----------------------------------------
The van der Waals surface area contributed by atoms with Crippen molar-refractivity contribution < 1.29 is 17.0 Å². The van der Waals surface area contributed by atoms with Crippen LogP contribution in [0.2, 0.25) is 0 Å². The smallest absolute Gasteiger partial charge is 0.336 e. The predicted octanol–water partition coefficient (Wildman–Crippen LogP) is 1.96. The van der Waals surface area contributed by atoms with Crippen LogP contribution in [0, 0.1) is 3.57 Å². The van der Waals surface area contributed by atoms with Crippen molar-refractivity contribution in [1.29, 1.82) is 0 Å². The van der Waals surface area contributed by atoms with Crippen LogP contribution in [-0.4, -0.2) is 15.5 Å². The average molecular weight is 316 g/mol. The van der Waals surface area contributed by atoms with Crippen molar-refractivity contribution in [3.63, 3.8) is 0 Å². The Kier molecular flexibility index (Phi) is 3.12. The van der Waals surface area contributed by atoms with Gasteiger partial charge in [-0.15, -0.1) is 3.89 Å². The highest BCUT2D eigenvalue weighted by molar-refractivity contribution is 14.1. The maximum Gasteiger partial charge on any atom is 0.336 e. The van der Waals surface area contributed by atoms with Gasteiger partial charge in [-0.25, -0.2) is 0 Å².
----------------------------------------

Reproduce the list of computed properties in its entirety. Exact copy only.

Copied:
The van der Waals surface area contributed by atoms with Crippen molar-refractivity contribution < 1.29 is 17.0 Å². The van der Waals surface area contributed by atoms with Crippen LogP contribution in [0.2, 0.25) is 0 Å². The smallest absolute Gasteiger partial charge is 0.336 e. The predicted octanol–water partition coefficient (Wildman–Crippen LogP) is 1.96. The van der Waals surface area contributed by atoms with Crippen LogP contribution in [0, 0.1) is 3.57 Å². The van der Waals surface area contributed by atoms with Crippen molar-refractivity contribution in [1.29, 1.82) is 0 Å². The van der Waals surface area contributed by atoms with Crippen LogP contribution in [-0.4, -0.2) is 15.5 Å². The average molecular weight is 316 g/mol. The van der Waals surface area contributed by atoms with Crippen molar-refractivity contribution in [3.63, 3.8) is 0 Å². The Kier molecular flexibility index (Phi) is 3.12. The van der Waals surface area contributed by atoms with Gasteiger partial charge in [-0.15, -0.1) is 3.89 Å². The highest BCUT2D eigenvalue weighted by molar-refractivity contribution is 14.1. The maximum Gasteiger partial charge on any atom is 0.336 e. The van der Waals surface area contributed by atoms with Gasteiger partial charge in [-0.25, -0.2) is 0 Å².